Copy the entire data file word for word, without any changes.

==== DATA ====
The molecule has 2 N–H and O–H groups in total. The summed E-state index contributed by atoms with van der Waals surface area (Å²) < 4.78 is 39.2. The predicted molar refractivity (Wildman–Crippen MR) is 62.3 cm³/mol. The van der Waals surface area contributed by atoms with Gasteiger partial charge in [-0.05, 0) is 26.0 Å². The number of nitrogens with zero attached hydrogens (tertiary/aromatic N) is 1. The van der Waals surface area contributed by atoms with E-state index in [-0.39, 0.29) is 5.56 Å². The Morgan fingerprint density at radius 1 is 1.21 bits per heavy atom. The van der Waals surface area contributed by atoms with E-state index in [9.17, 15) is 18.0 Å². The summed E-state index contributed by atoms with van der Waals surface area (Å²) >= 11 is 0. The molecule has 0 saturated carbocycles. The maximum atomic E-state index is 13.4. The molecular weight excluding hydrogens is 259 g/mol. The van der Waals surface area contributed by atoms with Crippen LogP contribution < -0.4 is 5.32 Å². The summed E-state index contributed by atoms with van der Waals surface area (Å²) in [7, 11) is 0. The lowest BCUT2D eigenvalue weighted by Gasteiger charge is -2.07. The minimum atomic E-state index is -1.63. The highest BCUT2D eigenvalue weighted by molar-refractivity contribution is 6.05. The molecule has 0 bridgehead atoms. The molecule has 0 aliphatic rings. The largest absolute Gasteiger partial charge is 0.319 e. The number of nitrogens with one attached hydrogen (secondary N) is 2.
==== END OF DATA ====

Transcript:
The molecule has 2 N–H and O–H groups in total. The summed E-state index contributed by atoms with van der Waals surface area (Å²) < 4.78 is 39.2. The predicted molar refractivity (Wildman–Crippen MR) is 62.3 cm³/mol. The van der Waals surface area contributed by atoms with Gasteiger partial charge in [-0.05, 0) is 26.0 Å². The number of nitrogens with zero attached hydrogens (tertiary/aromatic N) is 1. The van der Waals surface area contributed by atoms with E-state index in [-0.39, 0.29) is 5.56 Å². The Morgan fingerprint density at radius 1 is 1.21 bits per heavy atom. The van der Waals surface area contributed by atoms with E-state index in [9.17, 15) is 18.0 Å². The summed E-state index contributed by atoms with van der Waals surface area (Å²) >= 11 is 0. The molecule has 0 saturated carbocycles. The maximum atomic E-state index is 13.4. The molecular weight excluding hydrogens is 259 g/mol. The van der Waals surface area contributed by atoms with Crippen LogP contribution < -0.4 is 5.32 Å². The summed E-state index contributed by atoms with van der Waals surface area (Å²) in [7, 11) is 0. The lowest BCUT2D eigenvalue weighted by Gasteiger charge is -2.07. The minimum atomic E-state index is -1.63. The highest BCUT2D eigenvalue weighted by molar-refractivity contribution is 6.05. The molecule has 0 bridgehead atoms. The molecule has 0 aliphatic rings. The largest absolute Gasteiger partial charge is 0.319 e. The number of nitrogens with one attached hydrogen (secondary N) is 2.